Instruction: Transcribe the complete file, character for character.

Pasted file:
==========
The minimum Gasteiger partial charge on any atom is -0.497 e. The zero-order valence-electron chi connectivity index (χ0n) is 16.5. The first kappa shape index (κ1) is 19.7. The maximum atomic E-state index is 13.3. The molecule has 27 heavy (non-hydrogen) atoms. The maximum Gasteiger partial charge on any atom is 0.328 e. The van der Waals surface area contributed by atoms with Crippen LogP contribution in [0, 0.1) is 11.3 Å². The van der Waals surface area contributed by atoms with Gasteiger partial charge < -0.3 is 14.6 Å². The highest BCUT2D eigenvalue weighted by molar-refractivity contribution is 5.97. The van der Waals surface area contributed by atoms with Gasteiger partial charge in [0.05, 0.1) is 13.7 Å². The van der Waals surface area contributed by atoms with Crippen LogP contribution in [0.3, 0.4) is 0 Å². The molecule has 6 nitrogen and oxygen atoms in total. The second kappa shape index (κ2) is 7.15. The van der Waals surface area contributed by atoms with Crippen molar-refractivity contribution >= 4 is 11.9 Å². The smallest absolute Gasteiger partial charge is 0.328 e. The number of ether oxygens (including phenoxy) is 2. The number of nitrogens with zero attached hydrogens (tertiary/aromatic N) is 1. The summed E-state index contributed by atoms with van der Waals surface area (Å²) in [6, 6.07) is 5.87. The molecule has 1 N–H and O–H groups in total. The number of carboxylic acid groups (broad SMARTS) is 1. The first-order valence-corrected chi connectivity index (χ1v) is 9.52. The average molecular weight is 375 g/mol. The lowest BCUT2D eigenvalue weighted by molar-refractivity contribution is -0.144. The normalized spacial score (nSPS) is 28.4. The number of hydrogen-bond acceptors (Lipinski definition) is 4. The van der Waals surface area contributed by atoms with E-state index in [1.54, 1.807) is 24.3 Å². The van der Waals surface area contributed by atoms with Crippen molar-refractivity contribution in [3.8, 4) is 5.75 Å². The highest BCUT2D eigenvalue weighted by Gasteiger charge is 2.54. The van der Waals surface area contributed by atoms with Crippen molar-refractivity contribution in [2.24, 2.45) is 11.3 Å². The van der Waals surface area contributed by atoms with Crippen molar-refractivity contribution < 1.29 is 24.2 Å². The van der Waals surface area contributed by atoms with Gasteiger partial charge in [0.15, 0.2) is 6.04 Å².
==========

The minimum Gasteiger partial charge on any atom is -0.497 e. The zero-order valence-electron chi connectivity index (χ0n) is 16.5. The first kappa shape index (κ1) is 19.7. The maximum atomic E-state index is 13.3. The molecule has 27 heavy (non-hydrogen) atoms. The maximum Gasteiger partial charge on any atom is 0.328 e. The van der Waals surface area contributed by atoms with Crippen LogP contribution in [0, 0.1) is 11.3 Å². The van der Waals surface area contributed by atoms with Gasteiger partial charge < -0.3 is 14.6 Å². The highest BCUT2D eigenvalue weighted by molar-refractivity contribution is 5.97. The van der Waals surface area contributed by atoms with Gasteiger partial charge in [0.05, 0.1) is 13.7 Å². The van der Waals surface area contributed by atoms with Crippen LogP contribution in [0.3, 0.4) is 0 Å². The molecule has 6 nitrogen and oxygen atoms in total. The second kappa shape index (κ2) is 7.15. The van der Waals surface area contributed by atoms with Crippen molar-refractivity contribution >= 4 is 11.9 Å². The smallest absolute Gasteiger partial charge is 0.328 e. The number of ether oxygens (including phenoxy) is 2. The number of nitrogens with zero attached hydrogens (tertiary/aromatic N) is 1. The summed E-state index contributed by atoms with van der Waals surface area (Å²) in [6, 6.07) is 5.87. The molecule has 1 N–H and O–H groups in total. The number of carboxylic acid groups (broad SMARTS) is 1. The first-order valence-corrected chi connectivity index (χ1v) is 9.52. The average molecular weight is 375 g/mol. The lowest BCUT2D eigenvalue weighted by molar-refractivity contribution is -0.144. The normalized spacial score (nSPS) is 28.4. The number of hydrogen-bond acceptors (Lipinski definition) is 4. The van der Waals surface area contributed by atoms with E-state index in [1.54, 1.807) is 24.3 Å². The van der Waals surface area contributed by atoms with Crippen molar-refractivity contribution in [3.8, 4) is 5.75 Å². The highest BCUT2D eigenvalue weighted by Gasteiger charge is 2.54. The van der Waals surface area contributed by atoms with Crippen molar-refractivity contribution in [2.24, 2.45) is 11.3 Å². The van der Waals surface area contributed by atoms with Crippen molar-refractivity contribution < 1.29 is 24.2 Å². The van der Waals surface area contributed by atoms with Gasteiger partial charge in [0.15, 0.2) is 6.04 Å².